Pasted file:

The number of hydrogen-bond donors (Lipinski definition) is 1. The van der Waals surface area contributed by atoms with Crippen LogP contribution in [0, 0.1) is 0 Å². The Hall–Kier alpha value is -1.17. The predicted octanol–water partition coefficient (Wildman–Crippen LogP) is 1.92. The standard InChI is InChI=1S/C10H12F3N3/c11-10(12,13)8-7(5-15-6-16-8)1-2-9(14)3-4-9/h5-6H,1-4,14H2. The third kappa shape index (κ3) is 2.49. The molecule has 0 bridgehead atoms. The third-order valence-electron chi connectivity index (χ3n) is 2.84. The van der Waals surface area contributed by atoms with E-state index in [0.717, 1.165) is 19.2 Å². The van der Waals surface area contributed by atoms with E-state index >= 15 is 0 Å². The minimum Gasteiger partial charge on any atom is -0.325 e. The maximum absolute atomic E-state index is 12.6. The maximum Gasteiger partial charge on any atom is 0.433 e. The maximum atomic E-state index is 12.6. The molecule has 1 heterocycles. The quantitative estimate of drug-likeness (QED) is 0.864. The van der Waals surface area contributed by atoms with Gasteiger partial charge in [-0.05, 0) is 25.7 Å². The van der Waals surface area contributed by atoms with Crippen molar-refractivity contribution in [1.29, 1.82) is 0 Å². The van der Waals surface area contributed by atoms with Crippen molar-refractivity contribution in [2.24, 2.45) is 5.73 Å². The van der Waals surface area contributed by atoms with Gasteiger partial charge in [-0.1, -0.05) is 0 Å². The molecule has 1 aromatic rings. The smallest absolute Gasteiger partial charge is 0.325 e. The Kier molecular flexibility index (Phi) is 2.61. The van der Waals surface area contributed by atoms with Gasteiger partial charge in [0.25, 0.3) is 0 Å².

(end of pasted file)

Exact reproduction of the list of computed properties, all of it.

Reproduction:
The number of hydrogen-bond donors (Lipinski definition) is 1. The van der Waals surface area contributed by atoms with Crippen LogP contribution in [0, 0.1) is 0 Å². The Hall–Kier alpha value is -1.17. The predicted octanol–water partition coefficient (Wildman–Crippen LogP) is 1.92. The standard InChI is InChI=1S/C10H12F3N3/c11-10(12,13)8-7(5-15-6-16-8)1-2-9(14)3-4-9/h5-6H,1-4,14H2. The third kappa shape index (κ3) is 2.49. The molecule has 0 bridgehead atoms. The third-order valence-electron chi connectivity index (χ3n) is 2.84. The van der Waals surface area contributed by atoms with E-state index in [0.717, 1.165) is 19.2 Å². The van der Waals surface area contributed by atoms with E-state index >= 15 is 0 Å². The minimum Gasteiger partial charge on any atom is -0.325 e. The maximum absolute atomic E-state index is 12.6. The maximum Gasteiger partial charge on any atom is 0.433 e. The maximum atomic E-state index is 12.6. The molecule has 1 heterocycles. The quantitative estimate of drug-likeness (QED) is 0.864. The van der Waals surface area contributed by atoms with Gasteiger partial charge in [-0.05, 0) is 25.7 Å². The van der Waals surface area contributed by atoms with Crippen molar-refractivity contribution in [1.29, 1.82) is 0 Å². The van der Waals surface area contributed by atoms with Crippen molar-refractivity contribution in [2.24, 2.45) is 5.73 Å². The van der Waals surface area contributed by atoms with Gasteiger partial charge in [-0.1, -0.05) is 0 Å². The molecule has 1 aromatic rings. The smallest absolute Gasteiger partial charge is 0.325 e. The Kier molecular flexibility index (Phi) is 2.61. The van der Waals surface area contributed by atoms with Gasteiger partial charge in [0.25, 0.3) is 0 Å².